The Beatles continued to release both albums and singles in the UK and the US but by this time the pattern was well established and they were the same on both sides of the Atalantic – with one exception. In 1969, between the release of Abbey Road and Let it Be, the US got antsy for more new stuff to sell and gathered the singles that had not been released up to that point including "Hey Jude," "Revolution," "The Ballad of John and Yoko," and even "I Should Have Known Better" from 1964 which hadn't been on a US album yet, and put out another album with no title on the cover. The first edition (which I still have) had the name Hey Jude on the spine of the record sleeve but it had The Beatles Again printed on the album itself. Later pressings were just called Hey Jude.

After Let It Be, the Beatles final album, was released in the US and UK, Parlophone released an album called Rarities, which collected b-sides, songs that had only been on EPs in the UK (like "Matchbox") and things like "Bad Boy" which had been recorded specifically with a US audience in mind and released on Beatles '65 but never released in the UK. Since the US had already released all these things on the albums there was no comparable US release – except they, too, made an album of Rarities which had a few alternate takes, mono mixes, one or two songs that actually didn't get on US albums (like "Misery.") It, as well as a 1977 release of The Beatles Live at the Hollywood Bowl, has never been released on CD.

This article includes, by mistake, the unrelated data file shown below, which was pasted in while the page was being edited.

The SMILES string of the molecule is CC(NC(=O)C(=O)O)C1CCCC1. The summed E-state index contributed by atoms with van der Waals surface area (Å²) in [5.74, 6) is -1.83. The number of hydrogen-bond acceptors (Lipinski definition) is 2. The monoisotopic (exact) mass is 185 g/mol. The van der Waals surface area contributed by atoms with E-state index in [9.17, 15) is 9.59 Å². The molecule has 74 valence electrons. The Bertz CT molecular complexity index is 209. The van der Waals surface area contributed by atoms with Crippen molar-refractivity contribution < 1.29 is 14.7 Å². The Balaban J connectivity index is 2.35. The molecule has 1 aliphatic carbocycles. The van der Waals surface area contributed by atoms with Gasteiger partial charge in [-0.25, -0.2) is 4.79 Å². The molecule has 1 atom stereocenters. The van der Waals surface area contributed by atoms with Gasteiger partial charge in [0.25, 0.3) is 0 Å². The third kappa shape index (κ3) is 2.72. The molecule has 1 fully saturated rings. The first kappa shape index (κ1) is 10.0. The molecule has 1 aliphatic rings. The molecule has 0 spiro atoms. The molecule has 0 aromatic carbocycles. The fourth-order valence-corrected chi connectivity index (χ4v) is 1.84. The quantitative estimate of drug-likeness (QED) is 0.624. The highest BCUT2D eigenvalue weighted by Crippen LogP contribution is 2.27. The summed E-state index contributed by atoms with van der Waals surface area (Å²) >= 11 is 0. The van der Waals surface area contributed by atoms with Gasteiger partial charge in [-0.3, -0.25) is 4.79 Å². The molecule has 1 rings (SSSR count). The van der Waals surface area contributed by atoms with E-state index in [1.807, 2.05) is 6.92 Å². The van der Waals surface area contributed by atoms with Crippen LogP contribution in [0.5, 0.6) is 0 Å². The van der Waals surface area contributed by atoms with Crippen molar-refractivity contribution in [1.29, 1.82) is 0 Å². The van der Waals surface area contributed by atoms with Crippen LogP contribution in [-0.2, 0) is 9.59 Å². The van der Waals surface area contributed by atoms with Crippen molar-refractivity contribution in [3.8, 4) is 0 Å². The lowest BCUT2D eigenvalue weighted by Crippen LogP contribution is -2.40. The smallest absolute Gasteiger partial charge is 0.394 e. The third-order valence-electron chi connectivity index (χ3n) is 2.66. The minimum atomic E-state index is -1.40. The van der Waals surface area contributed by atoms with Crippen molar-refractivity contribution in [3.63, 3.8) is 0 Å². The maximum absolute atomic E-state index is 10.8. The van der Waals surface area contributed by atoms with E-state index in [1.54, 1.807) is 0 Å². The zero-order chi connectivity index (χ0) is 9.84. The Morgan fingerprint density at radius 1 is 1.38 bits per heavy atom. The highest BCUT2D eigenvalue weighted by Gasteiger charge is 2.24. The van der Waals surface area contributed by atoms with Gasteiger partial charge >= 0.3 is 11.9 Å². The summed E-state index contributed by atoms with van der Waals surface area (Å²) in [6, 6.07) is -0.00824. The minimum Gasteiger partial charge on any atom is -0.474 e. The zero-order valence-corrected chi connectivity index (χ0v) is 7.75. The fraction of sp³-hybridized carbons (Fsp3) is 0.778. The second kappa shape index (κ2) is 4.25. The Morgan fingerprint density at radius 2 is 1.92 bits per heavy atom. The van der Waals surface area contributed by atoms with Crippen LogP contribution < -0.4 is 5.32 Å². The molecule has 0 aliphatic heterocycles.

So, there it is. If you buy the CDs you'll find the UK albums as well as two collections called Past Masters Vols 1 and 2 which contain all the tracks that aren't on the UK albums – things like the singles, b-sides, EPs and other things. Other collections (Like 1 and Love) have been identical around the world. So, Kathy, does that answer your question? :)

Thursday, October 04, 2007

The story of the U.S. versions of the Beatles albums

I got an email from my friend Kathy this week that said this: